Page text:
So why is it that after all that history I didn’t shop around first? Baaah!!
Lesson The Second
The lesson I learned, as I was browsing the Charlotte Russe website was that their shoes are a great deal. This is especially the case for their designer knockoffs. Seeing the deals made my eyeballs go heart-shaped and my brain puddle. Maybe that’s why I missed the first cardinal rule of shopping? Compare, compare compare!
It turns out, there are only so many places that shoes come from in this world. One of Charlotte Russe’s major shoe suppliers is a wholesale brand called Qupid. Charlotte Russe’s Qupid imports are cheap…other places’ are cheaper.
This pump is available at Charlotte Russe in Champagne Beige for $42.50USD
… Or you can get it in Black, Champagne Beige, Fuschia and Red for $31.40USD at UrbanOG.com
How about this Velvet, “Corset-Back” Pump? Charlotte Russe has it in Black and Red for $38.00USD. GoJane has the same colors…for $26.40USD regularly and on sale for $17.95USD right now. Bliss shoes also has Black and Red for $24.20USD. Black and Red not your colors? Shop Reflection has the same shoes in a Nude velvet for $33.99USD.
And while Charlotte Russe excels at the “designer-inspired game” some places play it just a little bit better.
On the Left we have Alice and Olivia’s Miranda Suede & Satin Bow Pumps, normally $295.00USD and currently on sale for $205.99USD at Saks Fifth Avenue. And on the right we have Charlotte Russe’s platform pump with a suspiciously similar back CR saves you a pretty penny by pricing their shoes at $38.00USD (it’s also available in leopard for $35.50USD). But don’t jump on them yet!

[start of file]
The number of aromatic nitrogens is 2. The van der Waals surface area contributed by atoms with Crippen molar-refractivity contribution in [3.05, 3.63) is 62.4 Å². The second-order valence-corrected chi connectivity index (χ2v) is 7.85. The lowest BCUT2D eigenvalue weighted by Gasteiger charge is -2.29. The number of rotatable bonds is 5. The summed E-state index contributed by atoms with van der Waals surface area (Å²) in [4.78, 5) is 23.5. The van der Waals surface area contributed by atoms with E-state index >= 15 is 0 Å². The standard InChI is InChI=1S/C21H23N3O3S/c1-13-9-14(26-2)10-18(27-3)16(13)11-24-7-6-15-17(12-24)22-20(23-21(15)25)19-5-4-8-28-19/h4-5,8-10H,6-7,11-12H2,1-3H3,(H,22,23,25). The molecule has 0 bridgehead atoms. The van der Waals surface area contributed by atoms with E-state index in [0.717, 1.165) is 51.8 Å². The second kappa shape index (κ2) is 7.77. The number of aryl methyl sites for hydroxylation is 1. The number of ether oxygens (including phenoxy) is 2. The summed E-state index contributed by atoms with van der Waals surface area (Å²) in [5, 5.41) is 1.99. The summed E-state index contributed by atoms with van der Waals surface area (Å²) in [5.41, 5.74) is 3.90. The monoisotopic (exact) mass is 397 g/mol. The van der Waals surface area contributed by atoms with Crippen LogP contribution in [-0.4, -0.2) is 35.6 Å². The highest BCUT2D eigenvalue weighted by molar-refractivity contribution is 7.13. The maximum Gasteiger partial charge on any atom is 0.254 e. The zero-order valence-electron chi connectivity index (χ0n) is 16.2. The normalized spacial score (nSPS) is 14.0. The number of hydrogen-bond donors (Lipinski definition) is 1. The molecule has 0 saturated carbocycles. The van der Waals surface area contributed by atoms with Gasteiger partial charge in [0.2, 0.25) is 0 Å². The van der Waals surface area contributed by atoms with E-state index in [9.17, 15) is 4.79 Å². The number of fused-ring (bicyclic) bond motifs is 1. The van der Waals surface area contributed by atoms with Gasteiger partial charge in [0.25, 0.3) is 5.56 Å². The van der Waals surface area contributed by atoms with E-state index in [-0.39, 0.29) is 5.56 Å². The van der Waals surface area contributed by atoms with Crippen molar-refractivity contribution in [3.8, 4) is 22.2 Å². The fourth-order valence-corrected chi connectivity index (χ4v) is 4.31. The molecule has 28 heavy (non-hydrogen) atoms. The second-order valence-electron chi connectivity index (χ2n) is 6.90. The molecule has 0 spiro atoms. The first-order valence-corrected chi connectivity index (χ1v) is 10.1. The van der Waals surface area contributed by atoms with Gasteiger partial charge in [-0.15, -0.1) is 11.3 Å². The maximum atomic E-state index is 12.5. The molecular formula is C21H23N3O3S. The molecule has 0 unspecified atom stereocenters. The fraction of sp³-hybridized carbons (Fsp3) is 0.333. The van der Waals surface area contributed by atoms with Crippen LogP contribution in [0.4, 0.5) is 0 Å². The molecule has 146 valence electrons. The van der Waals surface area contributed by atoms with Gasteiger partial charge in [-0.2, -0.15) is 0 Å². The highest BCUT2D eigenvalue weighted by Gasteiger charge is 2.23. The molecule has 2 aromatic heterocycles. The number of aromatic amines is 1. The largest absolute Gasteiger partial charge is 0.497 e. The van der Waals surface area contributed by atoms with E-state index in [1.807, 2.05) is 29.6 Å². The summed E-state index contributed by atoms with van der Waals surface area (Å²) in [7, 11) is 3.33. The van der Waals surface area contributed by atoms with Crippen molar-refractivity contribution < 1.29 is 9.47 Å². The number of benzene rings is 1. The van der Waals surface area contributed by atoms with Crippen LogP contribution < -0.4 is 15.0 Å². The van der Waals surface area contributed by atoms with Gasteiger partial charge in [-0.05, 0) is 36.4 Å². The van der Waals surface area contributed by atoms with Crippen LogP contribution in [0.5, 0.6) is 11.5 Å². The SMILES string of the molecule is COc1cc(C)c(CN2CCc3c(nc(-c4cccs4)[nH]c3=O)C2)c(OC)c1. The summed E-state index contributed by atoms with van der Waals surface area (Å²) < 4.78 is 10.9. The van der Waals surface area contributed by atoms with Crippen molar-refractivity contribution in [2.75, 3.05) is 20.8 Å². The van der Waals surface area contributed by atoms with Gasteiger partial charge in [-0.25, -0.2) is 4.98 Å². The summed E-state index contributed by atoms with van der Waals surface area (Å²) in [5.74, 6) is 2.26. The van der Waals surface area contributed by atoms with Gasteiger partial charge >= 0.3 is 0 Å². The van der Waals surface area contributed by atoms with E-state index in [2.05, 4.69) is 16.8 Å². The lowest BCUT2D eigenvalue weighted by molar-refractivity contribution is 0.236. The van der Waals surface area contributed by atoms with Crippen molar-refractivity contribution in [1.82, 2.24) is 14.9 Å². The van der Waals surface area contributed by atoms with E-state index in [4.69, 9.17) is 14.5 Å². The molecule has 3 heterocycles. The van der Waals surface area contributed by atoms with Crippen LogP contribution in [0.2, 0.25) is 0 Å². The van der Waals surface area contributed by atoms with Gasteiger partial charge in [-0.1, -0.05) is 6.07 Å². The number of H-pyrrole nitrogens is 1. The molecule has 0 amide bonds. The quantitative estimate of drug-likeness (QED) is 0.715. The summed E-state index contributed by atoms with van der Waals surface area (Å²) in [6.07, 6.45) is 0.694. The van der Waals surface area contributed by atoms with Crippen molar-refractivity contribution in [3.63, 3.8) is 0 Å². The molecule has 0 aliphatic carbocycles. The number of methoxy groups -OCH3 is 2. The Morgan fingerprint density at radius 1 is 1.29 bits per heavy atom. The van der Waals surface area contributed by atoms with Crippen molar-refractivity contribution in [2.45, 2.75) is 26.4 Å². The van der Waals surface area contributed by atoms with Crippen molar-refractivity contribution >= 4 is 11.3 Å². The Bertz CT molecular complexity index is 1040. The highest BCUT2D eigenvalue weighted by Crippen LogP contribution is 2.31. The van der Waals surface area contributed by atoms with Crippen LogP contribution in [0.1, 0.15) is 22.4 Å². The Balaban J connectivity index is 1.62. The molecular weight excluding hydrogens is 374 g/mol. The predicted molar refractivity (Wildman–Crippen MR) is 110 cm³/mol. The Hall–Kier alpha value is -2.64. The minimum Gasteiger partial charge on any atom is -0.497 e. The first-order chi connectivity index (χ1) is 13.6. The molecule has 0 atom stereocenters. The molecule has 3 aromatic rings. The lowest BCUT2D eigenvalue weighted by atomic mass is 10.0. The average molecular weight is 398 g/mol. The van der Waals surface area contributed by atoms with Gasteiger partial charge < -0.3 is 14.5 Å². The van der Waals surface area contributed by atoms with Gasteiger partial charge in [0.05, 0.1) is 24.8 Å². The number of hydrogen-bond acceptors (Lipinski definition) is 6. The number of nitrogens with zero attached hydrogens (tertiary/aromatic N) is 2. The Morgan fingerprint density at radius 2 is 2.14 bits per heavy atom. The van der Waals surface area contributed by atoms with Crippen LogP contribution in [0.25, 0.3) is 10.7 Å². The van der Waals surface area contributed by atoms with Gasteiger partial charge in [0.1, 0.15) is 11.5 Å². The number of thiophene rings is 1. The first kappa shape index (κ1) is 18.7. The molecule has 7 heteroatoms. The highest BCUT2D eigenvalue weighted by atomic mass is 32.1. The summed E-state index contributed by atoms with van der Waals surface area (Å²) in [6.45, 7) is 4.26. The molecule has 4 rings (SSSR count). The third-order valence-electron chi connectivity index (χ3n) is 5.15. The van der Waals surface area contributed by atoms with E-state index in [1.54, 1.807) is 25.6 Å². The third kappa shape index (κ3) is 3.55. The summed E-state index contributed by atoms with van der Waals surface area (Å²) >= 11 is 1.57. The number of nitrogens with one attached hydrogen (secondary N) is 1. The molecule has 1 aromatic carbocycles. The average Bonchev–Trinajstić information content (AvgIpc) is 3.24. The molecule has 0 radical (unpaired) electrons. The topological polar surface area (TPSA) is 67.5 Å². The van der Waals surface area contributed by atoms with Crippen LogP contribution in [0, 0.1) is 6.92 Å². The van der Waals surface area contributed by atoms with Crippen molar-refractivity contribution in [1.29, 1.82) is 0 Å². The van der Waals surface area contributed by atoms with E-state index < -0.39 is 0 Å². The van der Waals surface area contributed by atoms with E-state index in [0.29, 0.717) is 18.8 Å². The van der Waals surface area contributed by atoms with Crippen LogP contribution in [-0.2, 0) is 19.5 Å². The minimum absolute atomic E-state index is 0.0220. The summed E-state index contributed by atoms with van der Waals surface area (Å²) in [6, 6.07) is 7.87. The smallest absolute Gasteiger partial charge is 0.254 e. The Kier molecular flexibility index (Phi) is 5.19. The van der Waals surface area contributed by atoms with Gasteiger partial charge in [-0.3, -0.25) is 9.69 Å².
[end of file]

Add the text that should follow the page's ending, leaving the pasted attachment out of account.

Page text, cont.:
Above is a Bamboo knockoff from UrbanOG listed at $29.40USD (and available in Black, Red and Nude.) On the right is Hot Topic’s Qupid import shoe, the same as the one sold at CR, in black listed for $34.50!
ShoeRazzi recently spotted Jennifer Lopez rocking Gucci’s Huston pump. You can buy the real deal from the Gucci Website. They have them in the solid colors at a $389USD (normally $1100!!) and some crazy patterns as well (prices vary.) Or, you can buy Charlotte Russe’s near-impeccable knockoff versions in Berry, Dark Teal and Royal (blue) for $38.50USD.
ORRRRRRR….you can hop over to UrbanOG.com again to buy the Qupid version (did Charlotte Russe re-brand them?!) in Berry, Black and Dark Teal. How much? $29.90USD!!
Getting tired of pumps? Let’s look at some boots.
Up top are Valentino’s Sold Out Bow-Topped Over-the-Knee Boot. They’re regularly, $1,595.00USD and probably sold out because they were on sale for $717.00USD at Neiman Marcus.
Charlotte Russe was pretty “inspired” by these babies, their version will set you back a piddly $50.00USD (and they’re available in Black or Taupe.) Those are the ones on the left. On the right are Ami Club Wear’s version for $35.99 in Taupe and the same price for Black.
Now, there’s quite a few other shoes that can be found for cheaper than cheap; but i’m so lazy! Have you spotted any? Are you also guilty of not comparison shopping? …Do you also want more shoes?